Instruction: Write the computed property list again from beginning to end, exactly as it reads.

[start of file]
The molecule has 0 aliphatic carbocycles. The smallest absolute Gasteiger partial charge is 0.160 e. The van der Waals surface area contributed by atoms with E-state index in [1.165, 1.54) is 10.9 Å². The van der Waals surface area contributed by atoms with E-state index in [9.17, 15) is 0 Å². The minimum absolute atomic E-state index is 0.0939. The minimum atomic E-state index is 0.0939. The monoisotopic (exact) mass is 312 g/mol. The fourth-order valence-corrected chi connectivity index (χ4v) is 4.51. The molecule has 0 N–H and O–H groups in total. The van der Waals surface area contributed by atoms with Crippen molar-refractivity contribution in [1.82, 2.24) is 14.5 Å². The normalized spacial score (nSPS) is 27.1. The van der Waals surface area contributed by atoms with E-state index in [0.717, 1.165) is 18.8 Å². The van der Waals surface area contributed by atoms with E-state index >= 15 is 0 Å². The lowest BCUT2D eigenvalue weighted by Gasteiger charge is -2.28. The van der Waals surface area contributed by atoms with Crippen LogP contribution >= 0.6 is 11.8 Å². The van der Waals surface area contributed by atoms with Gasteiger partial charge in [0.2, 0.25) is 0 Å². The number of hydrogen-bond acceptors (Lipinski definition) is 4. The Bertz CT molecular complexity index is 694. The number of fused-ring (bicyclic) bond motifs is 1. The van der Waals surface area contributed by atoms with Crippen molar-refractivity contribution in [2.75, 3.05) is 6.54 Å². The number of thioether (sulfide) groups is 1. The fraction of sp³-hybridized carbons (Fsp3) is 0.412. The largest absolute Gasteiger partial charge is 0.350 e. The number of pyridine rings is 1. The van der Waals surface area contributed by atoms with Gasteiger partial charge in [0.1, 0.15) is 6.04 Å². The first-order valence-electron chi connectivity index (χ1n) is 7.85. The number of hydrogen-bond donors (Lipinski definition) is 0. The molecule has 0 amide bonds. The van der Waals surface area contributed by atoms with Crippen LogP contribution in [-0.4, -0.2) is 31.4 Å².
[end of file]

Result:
The molecule has 0 aliphatic carbocycles. The smallest absolute Gasteiger partial charge is 0.160 e. The van der Waals surface area contributed by atoms with E-state index in [1.165, 1.54) is 10.9 Å². The van der Waals surface area contributed by atoms with E-state index in [9.17, 15) is 0 Å². The minimum absolute atomic E-state index is 0.0939. The minimum atomic E-state index is 0.0939. The monoisotopic (exact) mass is 312 g/mol. The fourth-order valence-corrected chi connectivity index (χ4v) is 4.51. The molecule has 0 N–H and O–H groups in total. The van der Waals surface area contributed by atoms with Crippen molar-refractivity contribution in [1.82, 2.24) is 14.5 Å². The normalized spacial score (nSPS) is 27.1. The van der Waals surface area contributed by atoms with E-state index in [0.717, 1.165) is 18.8 Å². The van der Waals surface area contributed by atoms with E-state index >= 15 is 0 Å². The lowest BCUT2D eigenvalue weighted by Gasteiger charge is -2.28. The van der Waals surface area contributed by atoms with Crippen LogP contribution >= 0.6 is 11.8 Å². The van der Waals surface area contributed by atoms with Gasteiger partial charge in [0.2, 0.25) is 0 Å². The number of hydrogen-bond acceptors (Lipinski definition) is 4. The Bertz CT molecular complexity index is 694. The number of fused-ring (bicyclic) bond motifs is 1. The van der Waals surface area contributed by atoms with Crippen molar-refractivity contribution in [2.75, 3.05) is 6.54 Å². The number of thioether (sulfide) groups is 1. The fraction of sp³-hybridized carbons (Fsp3) is 0.412. The largest absolute Gasteiger partial charge is 0.350 e. The number of pyridine rings is 1. The van der Waals surface area contributed by atoms with Gasteiger partial charge in [0.1, 0.15) is 6.04 Å². The first-order valence-electron chi connectivity index (χ1n) is 7.85. The number of hydrogen-bond donors (Lipinski definition) is 0. The molecule has 0 amide bonds. The van der Waals surface area contributed by atoms with Crippen LogP contribution in [-0.4, -0.2) is 31.4 Å².